Would normally put this under "Ask Win" but the DIY community seems more appropriate as it's home workshop related.
I've watched several informational videos on ensuring bandsaw blade tension is set correctly. I know the proper tension varies with the size of the blade, so for reference this is a 10" saw with a 1/2" blade.
When cutting anything thicker than half an inch, I often run into what I can only describe as an intermittent whirring sound. It only shows up when feeding wood into the blade, and while it would seem to be related to trying to feed the wood too fast, there often is not a steady increase in the sound, but more than it suddenly starts and then only goes away when I stop feeding the wood into the blade all together.
The denser the wood, the more likely this is to happen as well. Guide bearings are not spinning during this process, so it's not that the blade is deviating side to side or pushing back due to feed rate and riding on the back bearing.
Is this an issue with the blade tension not being enough?
Additionally, was resawing a 2x4 of about 10" in length today, cutting it into two 1x4's, and the blade deviated by about 1/16" off course and then back. After the cut was done, it had done this deviation around a knot that was in the wood. I don't know that I've cut a whole lot of wood since I got the bandsaw last year, probably 20 feet of wood total has gone through it, most of it less than 1" thick. Is this just a case of the factory blade being cheap garbage and it is now getting to dull?
Yesterday, the plastic handle on the bathtub temperature mixing valve broke. Inconvenient, so off to the hardware store.
Easy repair, right? Just take a broken piece of plastic off and replace it. Except now, when you twist for Hot water, it's Cold. And visa-versa. It makes no sense!
Have you ever done a repair that left you scratching your head afterwards?
I don't want to make an account for some kind of novelist site or whatever and i figured if i'm going to become a long-term, involved member of the community (after i get over the culture shock, Reddit migrant; see post history of curious), i might as well share my hobbies/"creations" with you folks :D
i been wanting a large sterling engine and cant make it myself... its actually vary simple but i don't have the skills to make it. something like this. https://www.youtube.com/watch?v=3bY9aPuJhhw if your interested fell free to message me and we will talk.
Anyone got any adcice for tearing out oul caulking and cleaning out mildew? Also anybadvice for applying new caulk? I wanna do this project myself but have 0 experience with sealant.
I am looking into buying a moore version 2 jig borer off of ebay. Apparently the tooling for these is very expensive. So I can find the correct taper for boring bar tool holders for decently cheap. If I got say a half inch boring bar holder would that also be able to hold endmills or fly cutters? I.e. once you get the tool holder on the spindle the holder-to-tool connection is it just a cylinder with a setscrew and you can stick anything that fits in it? Also would I need a collet chuck?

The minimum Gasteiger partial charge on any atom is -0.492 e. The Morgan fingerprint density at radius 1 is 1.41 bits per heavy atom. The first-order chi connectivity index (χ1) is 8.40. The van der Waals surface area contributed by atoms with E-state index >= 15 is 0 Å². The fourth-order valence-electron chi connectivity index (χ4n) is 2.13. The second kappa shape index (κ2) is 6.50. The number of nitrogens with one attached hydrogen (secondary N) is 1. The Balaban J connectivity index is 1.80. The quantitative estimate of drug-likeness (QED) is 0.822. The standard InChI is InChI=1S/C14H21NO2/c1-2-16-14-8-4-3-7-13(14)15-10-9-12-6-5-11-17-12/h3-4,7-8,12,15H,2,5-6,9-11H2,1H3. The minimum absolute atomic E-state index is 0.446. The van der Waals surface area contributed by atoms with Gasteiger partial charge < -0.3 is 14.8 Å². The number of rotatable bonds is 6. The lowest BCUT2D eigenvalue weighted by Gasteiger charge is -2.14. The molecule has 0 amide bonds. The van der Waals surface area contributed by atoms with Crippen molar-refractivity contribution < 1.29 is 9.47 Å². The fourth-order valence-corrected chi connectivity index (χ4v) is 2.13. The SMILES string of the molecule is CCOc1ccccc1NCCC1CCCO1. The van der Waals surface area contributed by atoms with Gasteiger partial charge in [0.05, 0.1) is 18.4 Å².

Wasn't sure where to ask this but this sub seemed full of good ideas.
I have a tree that grew up next to corner of house. A storm knocked it over onto house. Tree cut and removed but stump left (I wasn't part of this situation nor if I had known would have allowed a tree to grow there).
Couple years later tree is sprouting. No one wants to remove it as it might damage foundation. I have poisoned it, drilled into it then poison again, poured salt on it, set it on fire as well as drilled into it then on fire again, covered it from light/water and cut roots on top of ground. Gone on for a year.
It WON'T DIE. Any suggestions that doesn't include ripping it from the ground.
According to the government, you can never be too ready when disaster strikes. So they have dedicated September to the cause.
Given it's time to fire up chainsaws and dust off splitting mauls, if you've procrastinated getting the firewood cut and split.
(Better make sure the first aid kit is stocked!)
Clean the chimney and reseal the seams on the stove pipes.
(Have you tested your fire extinguishers lately? Does your family have an exit plan and meet up strategy in case of fire or other emergency. Does it include your pets?)
Test the smoke alarms no matter where you live and check those flashlight batteries. (Can you ever have enough batteries and gadget charge packs?)
There is something that needs doing to make your family safer and more secure. (Vitamin C, Zinc and cold and flu packs, anyone?)
I saw bug out bags in my local suburban supermarket yesterday, so being able to care for yourself and your loved ones is an idea that's catching on. All the same, it never hurts to be gently reminded occasionally to take a look around and see what needs doing. It could save a life! Or at least make a power outage suck a little less.
So I have some land now and I need to care for it / have some fun. I’m thinking like an ATV or a gator but I’m also interested in the survival / off grid aspects. Anyone have any good suggestions?
I was looking to build a solar generator this fall that I can use as backup to run my fridge, freezers, and lights during an emergency. I have basic knowledge of electrical stuff and electronics, so I don't think it will be too difficult.
Are there any websites or guides that can assist with something like this, particularly picking out a battery that is powerful enough to run everything?